Minister for Sustainability and the Environment Grace Fu was away in Europe to seek ideas for Singapore's sustainability journey and to represent Singapore at climate meetings.
She was accompanied by officials from the Ministry of Sustainability and the Environment, the Prime Minister’s Office, the Singapore Food Agency, and the National Environment Agency.
Gave her take on green tech at St. Gallen Symposium
Her first stop was the St. Gallen Symposium in Switzerland from May 4 to May 6.
The symposium brings together leaders from business, politics, science and civil society for cross-generational dialogue and collaboration.
You may remember the memorable exchanges between Senior Minister Tharman Shanmugaratnam and BBC presenter Stephen Sackur at this event back in 2015. Several 4G leaders had spoken at the St. Gallen Symposium before, including deputy prime minister Heng Swee Keat and finance minister Lawrence Wong.
There, Fu shared about the Singapore Green Plan and spoke about the need for a multi-stakeholder approach for climate action, as well as an inclusive transition to a low-carbon future.
According to The Straits Times, Fu spoke about how countries should keep an open mind on green technologies such as nuclear energy and take a science-based and pragmatic approach in finding solutions to cope with climate change.
Fu added that it was important for Singapore to "look at a transition rather than an absolute position".
"The invasion of Ukraine has made it really clear how interconnected we are and how the disruption in energy supply can change the livelihoods of [people in] many countries in a very fundamental way," she said.
Fu also warned about being complacent in the fight against climate change, The Star reported.
"Very often people say that yes, we need to do the right thing for the climate, but why should I pay more? We need to change the narrative and cause a behavioural change."
Observed industry practices in Netherlands
Fu also headed to the Netherlands, where she observed some of their practices in coastal protection and waste management.
The Netherlands is known for using polders and dykes to protect itself against sea level rise.
About one-third of the country now lies below sea level. The lowest point is around 6.7m below sea level.
As a small island nation, sea level rise is a pertinent problem for Singapore, one that the government has been taking seriously.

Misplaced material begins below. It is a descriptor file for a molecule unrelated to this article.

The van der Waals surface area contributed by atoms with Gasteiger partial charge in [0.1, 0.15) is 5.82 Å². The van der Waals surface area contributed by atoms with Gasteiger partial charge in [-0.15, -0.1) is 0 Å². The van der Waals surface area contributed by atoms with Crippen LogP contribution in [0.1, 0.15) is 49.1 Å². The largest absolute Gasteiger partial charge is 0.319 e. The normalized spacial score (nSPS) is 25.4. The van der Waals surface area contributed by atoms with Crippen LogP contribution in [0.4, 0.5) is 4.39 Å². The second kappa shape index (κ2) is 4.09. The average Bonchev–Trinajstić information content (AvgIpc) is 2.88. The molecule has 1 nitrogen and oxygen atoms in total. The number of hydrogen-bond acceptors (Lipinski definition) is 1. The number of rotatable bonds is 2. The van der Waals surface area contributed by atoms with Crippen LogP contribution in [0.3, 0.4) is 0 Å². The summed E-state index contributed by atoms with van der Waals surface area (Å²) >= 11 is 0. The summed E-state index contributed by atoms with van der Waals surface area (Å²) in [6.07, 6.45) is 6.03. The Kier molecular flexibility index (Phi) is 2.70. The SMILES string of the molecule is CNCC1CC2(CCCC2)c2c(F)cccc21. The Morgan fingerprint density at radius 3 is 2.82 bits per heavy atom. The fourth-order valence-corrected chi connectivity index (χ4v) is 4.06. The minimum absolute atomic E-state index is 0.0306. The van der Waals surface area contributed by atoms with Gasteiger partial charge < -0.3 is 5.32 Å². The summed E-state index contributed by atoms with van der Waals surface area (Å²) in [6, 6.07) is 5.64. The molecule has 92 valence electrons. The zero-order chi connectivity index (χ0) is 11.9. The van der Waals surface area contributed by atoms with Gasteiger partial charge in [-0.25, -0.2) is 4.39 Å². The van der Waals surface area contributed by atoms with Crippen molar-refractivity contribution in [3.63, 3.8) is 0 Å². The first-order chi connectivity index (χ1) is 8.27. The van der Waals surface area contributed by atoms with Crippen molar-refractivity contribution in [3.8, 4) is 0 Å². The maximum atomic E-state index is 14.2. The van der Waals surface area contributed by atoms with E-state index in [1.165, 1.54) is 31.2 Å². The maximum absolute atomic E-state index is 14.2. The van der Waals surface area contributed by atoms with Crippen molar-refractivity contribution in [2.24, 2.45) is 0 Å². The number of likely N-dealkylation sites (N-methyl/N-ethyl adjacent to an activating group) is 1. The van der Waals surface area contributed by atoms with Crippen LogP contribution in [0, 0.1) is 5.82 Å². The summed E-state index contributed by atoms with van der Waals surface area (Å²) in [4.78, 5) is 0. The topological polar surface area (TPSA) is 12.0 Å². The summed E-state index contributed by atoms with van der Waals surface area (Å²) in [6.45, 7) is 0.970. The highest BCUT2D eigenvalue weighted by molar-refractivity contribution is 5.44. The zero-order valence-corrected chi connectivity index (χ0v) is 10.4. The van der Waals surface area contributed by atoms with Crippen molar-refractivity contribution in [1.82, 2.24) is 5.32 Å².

Singapore has previously looked to the Netherlands for inspiration to pilot its own polders at Pulau Tekong.Fu also visited various recycling facilities, which separate plastics from general waste and chemically recycle plastics, at the Netherlands.
One of them is the National Test Centre Circular Plastics (NTCP), a not-for-profit association which investigates the industrial sorting of different plastic streams.
Fu shared that she saw first-hand the testing of new sorting technologies and processes for sorting different types of plastics from waste.
Meanwhile at the Omrin Ecopark Di Wierde facility, waste is separated into different streams such as plastics and metal cans. The plastics stream is further sorted into five different types, which are sent to a downstream recycler as feedstock to manufacture new plastic products.
These visits provided useful learning points for Singapore's plans for a circular economy and to recycle more plastic waste, Fu shared.
Took part in climate-related meeting despite testing positive for Covid-19
While Fu has tested positive for Covid-19 in Copenhagen, Denmark, she still managed to attend the May Ministerial Meeting on Implementation via Zoom on May 12 and May 13.
The meeting saw over 40 countries coming together to discuss the practical actions to implement commitments made at the Paris Agreement and last year's climate conference COP26, before global leaders meet again at COP27 in Egypt this November.
Fu said that she had mild symptoms but her return to Singapore will be delayed due to her infection.
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Top photo from Grace Fu / FB